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  What types of mortgage are there?    

Mortgages - A beginners guide
So what exactly is a Mortgage? A mortgage is simply a long term loan provided by a bank/building society, usually over 25 years.

A mortgage is always secured on the vaue of the property. That means if you can't make the repayment the bank can and will re-posess it to recoup their loan and you will be homeless. That it why it is so important to make sure you will be able afford the monthly repayments.

You will usually have to provide a deposit of at least 5% of the asking price of the property. The bigger the deposit you can afford you should be able to get a better interest rate on what you have borrowed so your reypayments could be substantially lower as you are being charged alot less for the loan.

There are several types of mortgage

Repayment mortgage
This is the most common type. Here your monthly payments pay off both a portion of what you borrowed and a portion of the interest. So at the end of 25 years you have paid everything owed and the property is yours.

Interst only
As the name suggests here your monthly repayments only pay off the interest on the loan but not the loan itself. So this is a much more affordable option. At the end of 25 years you still have to pay off the original loan amount (but of course your property is worth considerably more by then and your circumstances may be very different.)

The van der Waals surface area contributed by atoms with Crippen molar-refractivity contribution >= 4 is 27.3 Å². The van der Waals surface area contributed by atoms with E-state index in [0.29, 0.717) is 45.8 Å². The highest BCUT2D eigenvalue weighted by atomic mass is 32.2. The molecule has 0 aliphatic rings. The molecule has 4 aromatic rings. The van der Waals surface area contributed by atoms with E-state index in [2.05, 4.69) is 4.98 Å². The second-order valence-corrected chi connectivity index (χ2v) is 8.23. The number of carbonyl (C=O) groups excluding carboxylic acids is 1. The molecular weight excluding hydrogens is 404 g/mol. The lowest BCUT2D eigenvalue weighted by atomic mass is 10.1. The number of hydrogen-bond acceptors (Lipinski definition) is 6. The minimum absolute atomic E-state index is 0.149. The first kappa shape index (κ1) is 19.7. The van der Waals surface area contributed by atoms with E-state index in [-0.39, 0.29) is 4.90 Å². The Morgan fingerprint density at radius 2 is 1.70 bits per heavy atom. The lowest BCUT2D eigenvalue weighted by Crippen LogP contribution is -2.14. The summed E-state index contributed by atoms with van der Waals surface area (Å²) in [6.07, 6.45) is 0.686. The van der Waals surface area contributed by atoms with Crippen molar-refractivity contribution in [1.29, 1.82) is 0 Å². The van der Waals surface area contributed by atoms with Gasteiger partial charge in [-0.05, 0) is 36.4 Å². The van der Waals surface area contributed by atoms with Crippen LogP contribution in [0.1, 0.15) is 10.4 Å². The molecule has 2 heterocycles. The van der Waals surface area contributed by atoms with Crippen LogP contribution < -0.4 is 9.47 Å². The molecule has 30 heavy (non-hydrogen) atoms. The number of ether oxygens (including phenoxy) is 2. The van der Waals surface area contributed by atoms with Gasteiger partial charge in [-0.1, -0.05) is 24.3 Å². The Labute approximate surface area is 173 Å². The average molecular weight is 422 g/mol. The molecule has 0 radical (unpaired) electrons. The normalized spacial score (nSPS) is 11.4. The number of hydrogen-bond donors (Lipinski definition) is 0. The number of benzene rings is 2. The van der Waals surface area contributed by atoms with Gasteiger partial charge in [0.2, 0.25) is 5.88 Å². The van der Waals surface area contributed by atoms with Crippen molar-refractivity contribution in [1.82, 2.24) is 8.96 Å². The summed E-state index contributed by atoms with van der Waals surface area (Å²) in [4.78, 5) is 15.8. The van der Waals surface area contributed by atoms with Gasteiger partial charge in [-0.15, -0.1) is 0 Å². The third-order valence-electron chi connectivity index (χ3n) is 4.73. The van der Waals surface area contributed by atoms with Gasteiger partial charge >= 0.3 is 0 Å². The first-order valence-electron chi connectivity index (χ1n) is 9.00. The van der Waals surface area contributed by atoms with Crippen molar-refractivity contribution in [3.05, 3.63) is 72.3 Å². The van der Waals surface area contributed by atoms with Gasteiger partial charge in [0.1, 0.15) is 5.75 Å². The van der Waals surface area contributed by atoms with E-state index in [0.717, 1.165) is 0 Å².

Endowment Mortgage
Here your monthy payments just pay off the interest on the loan. But along side that you also take out an endowment policy which you pay into every month. This cash is saved and invested on your behalf. At the end of 25 years this lump sum accrued is used to pay off the original loan.

Interest rates will vary over the years so you may have pay more or less depending on the current rate. This can be a problem if rates are rising and the repayments become too expensive to afford.

A solution to this is to opt for a fixed rate mortgage. So even if rates go up your repayments stay the same. You can normally fix the rates for several year periods. Fixed rates tend to be slightly more expensive than variable rates but they do offer peace of mind.